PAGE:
Last edited by dominic grant; 01-31-2008 at 02:15 AM. Reason: Forgot to ask for picture
    “Do you know what astonished me most in the world? The inability of force to create anything. In the long run, the sword is always beaten by the spirit.” Napoleon Bonaparte

  10. #10
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    Now I see this sword again.

    Is it a mostly cutting blade? I mean each time I have seen a tip like that without ridges or fullers reaching the point the blades are very thin and flexible and not really apropiate to stab.

    Funny that the walloon hilt is apropiate to so many different blade morphologies requiring different handling...

    Javier
    La vida amable, el enemigo hombre fuerte, ordinario el peligro, natural la defensa, la Ciencia para conseguirla infalible, su estudio forçoso, y el exercicio necessario conviene al que huviere de ser Diestro, no ignore la teorica, para que en la practica, el cuerpo, el braço, y los instrumentos obren lo conveniente a su perfeccion. --Don Luis Pacheco de Narvaez.

  11. #11
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    1616

    Here is a closer view of the wolf, David G
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    1616

    Here is a closer view of the wolf, David G
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    Quote Originally Posted by Javier Ramos View Post
    Now I see this sword again.

    Is it a mostly cutting blade? I mean each time I have seen a tip like that without ridges or fullers reaching the point the blades are very thin and flexible and not really apropiate to stab.

    Funny that the walloon hilt is apropiate to so many different blade morphologies requiring different handling...

    Javier
    This would've been no use as a staber, it's so light. It's so easy to make this blade fly through the air it must have done serious slicing damage like a straight razor only 31 inches long. DG

  14. #14
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    Each Passau sword smith used a variation of the running wolf mark, obviously this changed from the 13th to the end of the 17th ceuntury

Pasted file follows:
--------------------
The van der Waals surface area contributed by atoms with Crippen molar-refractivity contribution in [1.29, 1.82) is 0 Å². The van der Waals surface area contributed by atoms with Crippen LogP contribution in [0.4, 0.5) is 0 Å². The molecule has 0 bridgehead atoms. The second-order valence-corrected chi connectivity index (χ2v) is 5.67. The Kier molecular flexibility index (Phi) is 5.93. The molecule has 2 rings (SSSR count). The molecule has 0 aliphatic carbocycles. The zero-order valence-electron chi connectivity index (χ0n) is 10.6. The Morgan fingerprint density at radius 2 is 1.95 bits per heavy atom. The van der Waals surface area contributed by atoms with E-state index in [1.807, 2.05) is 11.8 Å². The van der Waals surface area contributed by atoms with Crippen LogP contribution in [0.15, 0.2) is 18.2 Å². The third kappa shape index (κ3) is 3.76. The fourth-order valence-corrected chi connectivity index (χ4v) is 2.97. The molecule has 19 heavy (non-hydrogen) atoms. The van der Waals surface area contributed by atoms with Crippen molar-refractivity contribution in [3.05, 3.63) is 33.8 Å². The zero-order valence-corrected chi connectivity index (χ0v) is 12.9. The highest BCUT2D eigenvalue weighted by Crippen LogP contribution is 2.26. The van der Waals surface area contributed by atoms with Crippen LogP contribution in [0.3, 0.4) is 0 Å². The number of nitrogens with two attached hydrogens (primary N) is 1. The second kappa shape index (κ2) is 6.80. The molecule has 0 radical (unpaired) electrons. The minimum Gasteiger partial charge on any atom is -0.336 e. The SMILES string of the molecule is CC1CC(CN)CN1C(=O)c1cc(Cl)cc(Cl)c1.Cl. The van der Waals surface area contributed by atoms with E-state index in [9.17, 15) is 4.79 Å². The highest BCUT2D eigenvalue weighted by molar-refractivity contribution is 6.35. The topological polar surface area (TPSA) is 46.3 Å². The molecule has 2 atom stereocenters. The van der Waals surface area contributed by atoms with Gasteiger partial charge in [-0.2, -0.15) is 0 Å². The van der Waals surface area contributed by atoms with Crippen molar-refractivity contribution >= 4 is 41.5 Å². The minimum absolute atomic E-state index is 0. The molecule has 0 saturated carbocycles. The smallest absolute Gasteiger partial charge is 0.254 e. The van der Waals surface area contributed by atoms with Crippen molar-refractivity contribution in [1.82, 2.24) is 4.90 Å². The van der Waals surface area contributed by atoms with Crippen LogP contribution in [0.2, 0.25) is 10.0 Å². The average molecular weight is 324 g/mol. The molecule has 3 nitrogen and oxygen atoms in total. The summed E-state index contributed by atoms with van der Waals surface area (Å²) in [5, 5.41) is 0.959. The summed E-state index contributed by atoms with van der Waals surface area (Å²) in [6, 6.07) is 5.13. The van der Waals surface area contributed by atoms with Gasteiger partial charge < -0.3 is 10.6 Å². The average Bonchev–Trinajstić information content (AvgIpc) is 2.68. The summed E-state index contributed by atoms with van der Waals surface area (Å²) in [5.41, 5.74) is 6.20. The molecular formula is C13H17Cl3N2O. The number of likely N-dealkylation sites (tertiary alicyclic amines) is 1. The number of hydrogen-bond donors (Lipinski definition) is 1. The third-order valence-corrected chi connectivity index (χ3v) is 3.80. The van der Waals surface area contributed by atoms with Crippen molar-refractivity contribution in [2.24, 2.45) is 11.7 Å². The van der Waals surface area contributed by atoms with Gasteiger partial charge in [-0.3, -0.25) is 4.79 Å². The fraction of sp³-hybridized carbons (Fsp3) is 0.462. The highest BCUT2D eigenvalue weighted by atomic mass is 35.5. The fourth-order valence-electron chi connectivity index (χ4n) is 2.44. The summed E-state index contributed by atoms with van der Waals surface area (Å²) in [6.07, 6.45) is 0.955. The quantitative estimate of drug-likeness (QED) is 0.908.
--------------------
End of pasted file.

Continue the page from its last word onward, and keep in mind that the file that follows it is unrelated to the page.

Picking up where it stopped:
this one looks very similar to the mark used by Johanes Wundes towards the end of his sword making C1620ish
    “Do you know what astonished me most in the world? The inability of force to create anything. In the long run, the sword is always beaten by the spirit.” Napoleon Bonaparte

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    Dominic. Do you have a reference or website that shows the many Passau wolf marks. When the bladesmiths moved from Passau to Solingen they apparently kept the marks. The Johnson/Wittman book shows a stylized wolf, much like the one on David's blade, attributed to Peter Wiersbergh, Solingen, 1610.

    While browsing through The Gentleman's Magazine, London, 1836, I ran across a catalogue of the Doucean museum that says "A sword of the time of Wm III with the Passau wolf blade marked 1414, a manufactory number often mistaken for the date."
    "Ancora imparo - Michelangelo Buonarotti"

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    Quote Originally Posted by Robert E. Ozias View Post
    Dominic. Do you have a reference or website that shows the many Passau wolf marks. When the bladesmiths moved from Passau to Solingen they apparently kept the marks. The Johnson/Wittman book shows a stylized wolf, much like the one on David's blade, attributed to Peter Wiersbergh, Solingen, 1610.

    While browsing through The Gentleman's Magazine, London, 1836, I ran across a catalogue of the Doucean museum that says "A sword of the time of Wm III with the Passau wolf blade marked 1414, a manufactory number often mistaken for the date."
    1414 is definetly a cabalistic number as i have seen it on blades from 4 different smiths from different eras

    re the Passau running wolf, variations of it can be seen as far back as the end of the 13th century all the way up to 17th century

    Peter Munsten tried to make the mark his own around C1597 as did Johannes Wundes (1560-1620)

    the first accredited use of the sun, moon, and crescent symbols to a particular European individual i can find is to Peter Munich (1595-1660) (Munch, Munick) even though they were predominately magical symbols and used by many sword makers